ATDC5 chondrocytes were cultured in Dulbecco's modified Eagle's medium (GIBCO). Cells were plated in 12-well plates, cultured to 60-80% confluence and transfected with FuGENE 6 (Roche) as previously described (21). Cells were cotransfected with 300ng of MMP13 promoter luciferase reporter and 25 ng of pSV2-beta-gal. 1,25-(OH)2D3 was added as indicated. Cells were incubated for 24 h before harvest. The reporter assays were analyzed with a BD Monolight system (BD Biosciences). Luciferase activity was normalized to β-galactosidase activity.

Statistical Analysis

All experiments were repeated a minimum of three times. Data was reported as the mean ± standard deviation (S.D.). Comparisons were made between groups by Student's t test. A p<0.05 was considered as statistically significant.

Results

1,25-(OH)2D3 activates MMP13 expression in chondrocytes in a dose-dependent manner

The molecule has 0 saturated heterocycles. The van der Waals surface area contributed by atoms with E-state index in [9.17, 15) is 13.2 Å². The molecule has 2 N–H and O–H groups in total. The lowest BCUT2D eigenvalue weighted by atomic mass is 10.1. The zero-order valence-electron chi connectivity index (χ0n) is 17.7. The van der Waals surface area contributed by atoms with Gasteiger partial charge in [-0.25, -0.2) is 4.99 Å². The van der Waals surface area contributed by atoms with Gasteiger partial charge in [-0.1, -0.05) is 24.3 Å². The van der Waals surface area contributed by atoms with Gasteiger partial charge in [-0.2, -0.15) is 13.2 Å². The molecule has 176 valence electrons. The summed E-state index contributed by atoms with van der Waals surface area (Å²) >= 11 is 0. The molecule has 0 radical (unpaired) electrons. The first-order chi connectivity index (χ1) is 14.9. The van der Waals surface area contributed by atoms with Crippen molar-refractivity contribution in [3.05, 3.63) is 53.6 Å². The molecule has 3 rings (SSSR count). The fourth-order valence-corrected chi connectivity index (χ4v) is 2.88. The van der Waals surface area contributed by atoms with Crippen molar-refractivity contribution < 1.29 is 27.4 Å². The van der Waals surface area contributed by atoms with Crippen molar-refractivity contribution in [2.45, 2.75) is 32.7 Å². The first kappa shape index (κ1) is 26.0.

To investigated the effect of 1,25-(OH)2D3 on MMP13 expression, we performed quantitative real-time RT-PCR on RNA of chondrocytes. ATDC5 chondrocytes were treated with different amounts of 1,25-(OH)2D3. RNA was isolated for RT-PCR analysis. Figure 1A showed that 0.1 nM of 1,25-(OH)2D3 was able to activate MMP13 expression by 31.7 fold. Increasing amounts of 1,25-(OH)2D3 led to higher levels of MMP13 expression. 10 nM of 1,25-(OH)2D3 was able to activate MMP13 expression by 364.3 fold, and 100 nM of 1,25-(OH)2D3 was able to activate MMP13 expression by 436.3 fold. This demonstrated that 1,25-(OH)2D3 activated MMP13 expression in a dose-dependent manner. To confirm this observation, another chondrocyte cell line Rat chondrosarcoma (RCS) were used to examine the effect of 1,25-(OH)2D3 on MMP13 expression. Likewise, MMP13 expression was upregulated by 5.2 fold, 8.5 fold, and 12.9 fold respectively in the presence of 1,25-(OH)2D3 with concentrations of 1nM, 10nM and 100nM as shown in Figure 1B. These data indicate that 1,25-(OH)2D3 activates MMP13 expression. Compared with RCS chondrocytes, ATDC5 chondrocytes are much more sensitive to 1,25-(OH)2D3 stimulation. Therefore, we focused on ATDC5 chondrocytes to investigate effect of 1,25-(OH)2D3 on MMP13 expression in the following studies.